Characterization of the microbial system
Growth curves with different glucose concentrations
To establish whether it was possible to use GFP to detect differences in changes in culture cell mass in response to sugars, cultures of E. coli crp*-gfp and crp*-gfp- were grown in modified 1 × M9 minimal media containing 2, 4, or 8 mg/ml d-glucose. Absorbance and fluorescence were measured every 2 h for 22 h, and the GFP-specific fluorescence was determined.
Sensitivity and dynamic range
To determine the sensitivity and dynamic range of the microbial system, cultures of E. coli crp*-gfp and crp*-gfp- were grown in modified 1 × M9 minimal media containing d-glucose in concentrations ranging from 0.025 mg/ml to 6.0 mg/ml. Absorbance and fluorescence measurements were taken 20 h after inoculation, and the GFP-specific fluorescence was determined.
To determine the response time of the microbial system, glucose was added to the reaction when the culture reached stationary phase. Two sets of three replications of both E. coli strains crp*-gfp and crp*-gfp- were grown in modified 1 × M9 minimal media containing 2 mg/ml d-glucose for 20 h. After 20 h, half of the cultures (one set) were randomly selected to receive an addition of 8 mg/ml d-glucose for a total of three replications each of spiked cultures and unspiked cultures. Absorbance and fluorescence were measured every 2 h, and the GFP-specific fluorescence was determined.
Stopping protein production
Another way we examined the response time of the microbial system was by stopping protein production when the culture was in mid-log phase. Six replications of both E. coli strains crp*-gfp and crp*-gfp- were grown in modified 1 × M9 minimal media, containing 20 mg/ml d-glucose. Chloramphenicol was added to a random selection of half of the cultures after 13 h for a total of three replications each of cultures with chloramphenicol and without chloramphenicol. Absorbance and fluorescence were measured every hour, and the GFP-specific fluorescence was determined.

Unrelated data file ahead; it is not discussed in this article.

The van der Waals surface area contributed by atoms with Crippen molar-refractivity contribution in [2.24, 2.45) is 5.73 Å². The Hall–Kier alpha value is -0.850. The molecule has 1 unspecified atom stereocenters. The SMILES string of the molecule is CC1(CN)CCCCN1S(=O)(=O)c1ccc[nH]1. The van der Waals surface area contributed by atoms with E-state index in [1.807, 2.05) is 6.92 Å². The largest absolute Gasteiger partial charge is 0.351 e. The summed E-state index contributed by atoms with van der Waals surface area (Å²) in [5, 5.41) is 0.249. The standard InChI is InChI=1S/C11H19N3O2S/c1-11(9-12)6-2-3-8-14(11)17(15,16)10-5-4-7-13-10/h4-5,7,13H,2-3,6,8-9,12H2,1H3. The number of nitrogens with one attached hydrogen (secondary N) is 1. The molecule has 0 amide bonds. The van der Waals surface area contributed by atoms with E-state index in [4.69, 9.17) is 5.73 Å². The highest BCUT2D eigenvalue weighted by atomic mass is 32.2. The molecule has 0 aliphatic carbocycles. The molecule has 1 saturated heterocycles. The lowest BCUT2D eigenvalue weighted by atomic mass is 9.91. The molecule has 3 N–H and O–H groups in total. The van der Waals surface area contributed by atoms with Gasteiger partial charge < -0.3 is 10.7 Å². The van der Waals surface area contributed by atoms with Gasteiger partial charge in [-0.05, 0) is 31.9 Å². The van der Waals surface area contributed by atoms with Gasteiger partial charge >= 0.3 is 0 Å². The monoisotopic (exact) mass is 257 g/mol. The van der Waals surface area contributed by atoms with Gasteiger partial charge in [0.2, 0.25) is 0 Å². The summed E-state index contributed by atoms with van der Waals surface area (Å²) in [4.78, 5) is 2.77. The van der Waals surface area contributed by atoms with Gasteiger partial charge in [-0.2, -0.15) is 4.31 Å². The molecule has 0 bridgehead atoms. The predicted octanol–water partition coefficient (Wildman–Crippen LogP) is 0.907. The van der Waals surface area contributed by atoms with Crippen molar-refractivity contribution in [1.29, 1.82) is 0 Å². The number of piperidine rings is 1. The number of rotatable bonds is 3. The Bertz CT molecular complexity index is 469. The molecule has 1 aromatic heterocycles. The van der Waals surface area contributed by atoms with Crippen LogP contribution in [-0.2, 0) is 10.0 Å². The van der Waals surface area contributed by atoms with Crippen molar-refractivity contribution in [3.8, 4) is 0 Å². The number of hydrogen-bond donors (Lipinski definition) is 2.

Application of the microbial system
The microbial system described here, referred to as simultaneous saccharification and catabolism (SSC) was used to analyze corn stover samples of five different corn varieties. For each sample to be analyzed, 25.0 ± 0.2 mg of dried and ground corn stover was weighed into two separate 14 ml sterile test tubes (BD Biosciences, San Jose, CA). Two tubes were used to control for variations in fluorescence of the corn stover samples: an experimental tube to be inoculated with crp*-gfp and a control tube to be inoculated with crp*-gfp-. The difference in the fluorescence of these two tubes was used to determine the GFP-specific fluorescence. Then 1150 μl of 0.5% (v/v) sulfuric acid were added to each tube, and the tubes were incubated at 100°C for 1 h . The tubes were allowed to cool for 15 min after incubation, after which 3850 μl of bacterial media inoculum (2 × M9 media inoculated with the appropriate bacterial culture) was added to each tube. 1 l of bacterial media inoculum contained 620 ml sterile water, 330 ml 5 × M9 salts, 6.6 ml 1 M MgSO4, 164.2 μl 1 M CaCl2, 1.7 ml thiamin at 10%, 8.3 ml kanamycin at 10 mg/ml, and 33 ml crp*-gfp or crp*-gfp- liquid culture (grown overnight at 37°C in 1 × M9 media to an OD595 of ~0.6). In addition, 25 μl of 1:1 GC220: Multifect® Xylanase (Genencor Intl.) were added to each tube. The tubes were allowed to incubate with shaking at 37°C and 225 rpm. Samples containing 100 μl of 0, 2, 4, 6, 8, 10, 12, 14, 16, or 18 mg/ml sugar at ratios of 37.5 xylose: 62.5 glucose in place of corn stover were included as positive controls. Absorbance and fluorescence were measured after 20 h of incubation by allowing the stover particles to settle in the culture tube and transferring 100 μl of the culture to a 96-well plate.
The GFP-specific fluorescence values were computed by subtracting the fluorescence from crp*-gfp- cultures from crp*-gfp cultures. These values were then analyzed by ANOVA in order to characterize variation in the experiment. When variation was significant, a student's t-test was performed on each pair to compare means of the samples. The coefficient of variance (CV) was also computed in order to determine the variation in measurements for each genotype.
Hydrolysis monitoring over time
The SSC method described above was used to analyze stover samples from five corn varieties. Absorbance and fluorescence were measured every 2 h for 24 h and once at 36 h.